Sunday, November 2, 2008

Day One

I figured that I would continue the thread from my last post. This is Day One and on with a newborn:

I slept in the next day. I probably shouldn't have but I figured I would need it. When I got to the hospital Andrea was relaxing in the room with the baby. Feeding hadn't been the easiest thing and would continue to be difficult throughout our time in the hospital. We felt as though we did not get as much support as we needed as new parents. The hospital was very "breast feed or else", and Andrea and I knew that we were going to our best to try but were open to the other options if necessary. All it would have taken was for someone to advise us that the difficulties we were experiencing were normal. It was very hard for me to watch Andrea struggle through the feedings but she persevered. Eventually, he would take to the feedings but not consistently until after we left the hospital.

I'm not sure how many people are aware of this but I was the first person to change a poopy diaper. Granted it was mercomium, which is really like tar, but it was still the first crap the boy took. Anyone who knows my penchant for being sick should realize that this was a massive achievement for me. I was proud of myself. I know that Andrea was proud of me as well.

I think that the most vivid memory I have of the whole hospital experience was when Andrea was too sleepy to stay up with Declan and the baby just would not go to sleep. I walked around the ward with Declan in the crib for at least an hour. He hadn't really fed much that day so I went into the nursery and grabbed some formula (a big no no apparently) some tubing and a bottle. I brought the baby into the family room and filled the bottle, cut a small hole in the nipple which I ran the tube through. I then ran the tube along my thumb and into Declan's mouth. He fed like that for around 30 minutes and then fell asleep finally. I brought him back to the room and fell asleep on the chair/bed that I was using. This was the first time that I felt as though I was a father. It was incredible.

I have to admit, there are things that you kind of expect from the whole child-birth experience. I was looking forward to cutting the cord and handing the baby to Andrea. I thought that the first time he looked into her eyes and then started feeding would be magical. Looking back on it I feel as though we were ripped off. I don't know who cut the cord and Andrea was so exhausted and so uncomfortable from the ordeal that those first moments were kind of lost to us. I will always remember the first time I held Declan but there will always be a twinge of guilt because I wanted to hand him back to the nurses because Andrea was so upset. After nine months of anticipation it was a bit anticlimatic.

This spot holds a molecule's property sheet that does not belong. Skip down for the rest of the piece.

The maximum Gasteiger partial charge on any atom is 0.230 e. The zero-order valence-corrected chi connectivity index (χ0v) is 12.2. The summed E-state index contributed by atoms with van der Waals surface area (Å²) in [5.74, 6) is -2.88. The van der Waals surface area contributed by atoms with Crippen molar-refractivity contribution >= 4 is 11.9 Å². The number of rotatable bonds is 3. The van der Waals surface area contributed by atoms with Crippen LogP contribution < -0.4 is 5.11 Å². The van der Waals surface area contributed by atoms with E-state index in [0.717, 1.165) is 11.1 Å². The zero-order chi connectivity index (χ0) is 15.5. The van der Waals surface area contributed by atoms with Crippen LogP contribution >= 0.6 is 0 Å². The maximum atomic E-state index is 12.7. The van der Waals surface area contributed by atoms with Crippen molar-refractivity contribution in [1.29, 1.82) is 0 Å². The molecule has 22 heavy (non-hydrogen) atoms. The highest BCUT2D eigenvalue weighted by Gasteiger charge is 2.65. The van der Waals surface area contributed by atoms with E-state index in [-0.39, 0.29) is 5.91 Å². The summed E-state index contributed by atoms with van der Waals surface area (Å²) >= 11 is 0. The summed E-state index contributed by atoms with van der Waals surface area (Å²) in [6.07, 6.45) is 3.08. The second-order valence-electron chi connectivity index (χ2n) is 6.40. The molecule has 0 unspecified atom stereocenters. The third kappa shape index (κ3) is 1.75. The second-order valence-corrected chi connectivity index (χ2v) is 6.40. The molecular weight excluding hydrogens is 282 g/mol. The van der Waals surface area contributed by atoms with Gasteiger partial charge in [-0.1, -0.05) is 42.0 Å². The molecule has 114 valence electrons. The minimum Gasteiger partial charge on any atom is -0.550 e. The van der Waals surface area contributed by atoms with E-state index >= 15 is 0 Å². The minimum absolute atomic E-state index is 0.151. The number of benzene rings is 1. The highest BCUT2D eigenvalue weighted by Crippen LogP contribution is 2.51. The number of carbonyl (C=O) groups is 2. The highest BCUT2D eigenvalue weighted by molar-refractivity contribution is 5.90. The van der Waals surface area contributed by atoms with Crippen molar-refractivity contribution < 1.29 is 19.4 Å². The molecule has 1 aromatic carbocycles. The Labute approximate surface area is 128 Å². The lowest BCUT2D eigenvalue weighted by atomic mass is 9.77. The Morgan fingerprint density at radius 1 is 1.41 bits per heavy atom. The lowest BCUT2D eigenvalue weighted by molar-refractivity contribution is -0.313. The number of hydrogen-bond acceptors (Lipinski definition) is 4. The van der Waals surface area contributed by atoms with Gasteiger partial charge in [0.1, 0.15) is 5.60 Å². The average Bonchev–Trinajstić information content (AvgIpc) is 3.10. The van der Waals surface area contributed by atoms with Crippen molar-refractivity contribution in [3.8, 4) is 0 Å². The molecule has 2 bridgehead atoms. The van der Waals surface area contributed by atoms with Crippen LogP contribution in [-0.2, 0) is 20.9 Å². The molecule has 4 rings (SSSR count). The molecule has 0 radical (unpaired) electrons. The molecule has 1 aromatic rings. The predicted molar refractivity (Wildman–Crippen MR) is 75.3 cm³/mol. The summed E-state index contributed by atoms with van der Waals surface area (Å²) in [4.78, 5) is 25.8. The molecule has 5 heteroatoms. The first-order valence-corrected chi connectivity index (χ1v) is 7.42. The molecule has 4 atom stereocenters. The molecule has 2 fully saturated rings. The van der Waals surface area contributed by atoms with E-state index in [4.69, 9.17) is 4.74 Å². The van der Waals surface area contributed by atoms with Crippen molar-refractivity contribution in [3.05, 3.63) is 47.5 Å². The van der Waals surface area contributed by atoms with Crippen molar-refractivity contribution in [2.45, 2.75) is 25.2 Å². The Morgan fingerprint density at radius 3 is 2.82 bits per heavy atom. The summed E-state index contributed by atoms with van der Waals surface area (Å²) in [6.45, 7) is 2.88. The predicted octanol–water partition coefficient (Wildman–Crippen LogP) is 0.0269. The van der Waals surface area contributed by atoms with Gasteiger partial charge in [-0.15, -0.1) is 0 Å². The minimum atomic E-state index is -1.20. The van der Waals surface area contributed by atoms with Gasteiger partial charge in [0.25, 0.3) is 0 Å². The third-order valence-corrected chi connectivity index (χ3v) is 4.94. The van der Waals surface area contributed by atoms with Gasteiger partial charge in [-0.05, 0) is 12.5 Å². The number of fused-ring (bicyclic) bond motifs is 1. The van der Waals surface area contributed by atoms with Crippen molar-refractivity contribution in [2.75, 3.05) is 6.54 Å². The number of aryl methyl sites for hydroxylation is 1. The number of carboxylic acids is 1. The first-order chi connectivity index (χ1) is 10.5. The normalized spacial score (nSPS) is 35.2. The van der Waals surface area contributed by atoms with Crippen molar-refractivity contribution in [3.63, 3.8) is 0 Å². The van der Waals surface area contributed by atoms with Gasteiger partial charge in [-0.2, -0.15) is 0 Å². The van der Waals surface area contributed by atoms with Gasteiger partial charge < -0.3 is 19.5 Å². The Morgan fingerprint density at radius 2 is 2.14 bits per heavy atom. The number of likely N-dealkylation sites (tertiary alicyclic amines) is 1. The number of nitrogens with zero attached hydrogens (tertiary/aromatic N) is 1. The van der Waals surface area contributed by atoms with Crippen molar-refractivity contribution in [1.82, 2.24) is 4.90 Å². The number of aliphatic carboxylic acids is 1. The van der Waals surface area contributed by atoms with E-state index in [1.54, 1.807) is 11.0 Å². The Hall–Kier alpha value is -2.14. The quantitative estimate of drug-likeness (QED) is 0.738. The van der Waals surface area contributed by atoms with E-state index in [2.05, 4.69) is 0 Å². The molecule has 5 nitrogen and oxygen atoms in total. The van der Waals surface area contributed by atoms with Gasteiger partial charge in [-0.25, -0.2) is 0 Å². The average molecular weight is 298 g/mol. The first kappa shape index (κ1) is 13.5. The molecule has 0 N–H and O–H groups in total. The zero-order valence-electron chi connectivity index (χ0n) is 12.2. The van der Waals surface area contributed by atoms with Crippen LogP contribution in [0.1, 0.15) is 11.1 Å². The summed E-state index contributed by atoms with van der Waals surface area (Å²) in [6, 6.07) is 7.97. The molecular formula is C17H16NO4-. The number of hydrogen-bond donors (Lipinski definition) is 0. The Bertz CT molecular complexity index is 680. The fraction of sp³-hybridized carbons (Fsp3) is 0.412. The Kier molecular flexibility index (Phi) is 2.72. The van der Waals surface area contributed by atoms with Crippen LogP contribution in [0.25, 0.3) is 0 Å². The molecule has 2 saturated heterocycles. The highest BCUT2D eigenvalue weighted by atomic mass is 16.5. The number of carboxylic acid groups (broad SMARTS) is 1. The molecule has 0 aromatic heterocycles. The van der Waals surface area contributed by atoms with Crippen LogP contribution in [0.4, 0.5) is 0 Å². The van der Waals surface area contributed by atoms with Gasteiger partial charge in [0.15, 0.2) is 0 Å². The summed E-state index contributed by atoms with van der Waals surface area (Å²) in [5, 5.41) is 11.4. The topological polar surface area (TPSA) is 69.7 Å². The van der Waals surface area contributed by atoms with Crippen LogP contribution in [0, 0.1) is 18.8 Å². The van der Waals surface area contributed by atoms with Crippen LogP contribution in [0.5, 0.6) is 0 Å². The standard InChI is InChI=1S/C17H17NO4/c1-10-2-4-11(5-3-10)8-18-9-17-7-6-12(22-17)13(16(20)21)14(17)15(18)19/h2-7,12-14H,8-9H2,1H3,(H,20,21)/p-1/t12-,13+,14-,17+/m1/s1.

Our little yellow baby, full of jaundice, was losing weight and Andrea was becoming increasingly convinced that she was doing something wrong and that he was not getting the nutrition that he needed. The first nurse that offered advice actually chastised us for giving the baby any formula which was unfair as no one offered the information that the whole breast milk thing was a process and the baby was indeed getting what he needed. This put us off of asking for too much help at first because we felt that the militant breast feeding culture at the hospital would look down on us if we did not give it the best try. Beside that, Andrea wanted to feed from the breast and I fully supported her decision.

It was not until one of our last days in the hospital that we were introduced to a lactation nurse who explained the process to us and then gave Andrea some pointers on how to feed the baby properly. There were so many rules that we were originally told to follow that it made it impossible to distinguish which ones were important and which weren't. For example, the first nurse told Andrea that the baby had to feed for 20 minutes one side and then 20 minutes on the second side. This was not possible as the baby was not interested in feeding for that long. We quickly decided that he could be the judge of when he was hungry and when he was not. Looking at the size of him now... I think we did okay.

After various heel pokes to see how badly jaundiced he was Andrea and I basically insisted that we wanted to go home after our 4 days in the hospital. I don't want to be too negative about the experience but it is really difficult to be comfortable and start being a family when you are constantly being intruded upon and poked and prodded. Andrea was healing up pretty well and she had started being able to walk again without much discomfort so it was decided after securing permission from our family Doctor that they would be released with a promise to go see the Doctor within a few days for a check up on Declan.

A quick aside... If you ever want to see a father lose it, try backing into his car with wife and their newborn as they try to leave the hospital. As we were leaving the underground parking at Mac someone almost did this. Had he successfully hit our car I am not sure what I would have done to him but I assure anyone reading this that it would not have been pleasant.

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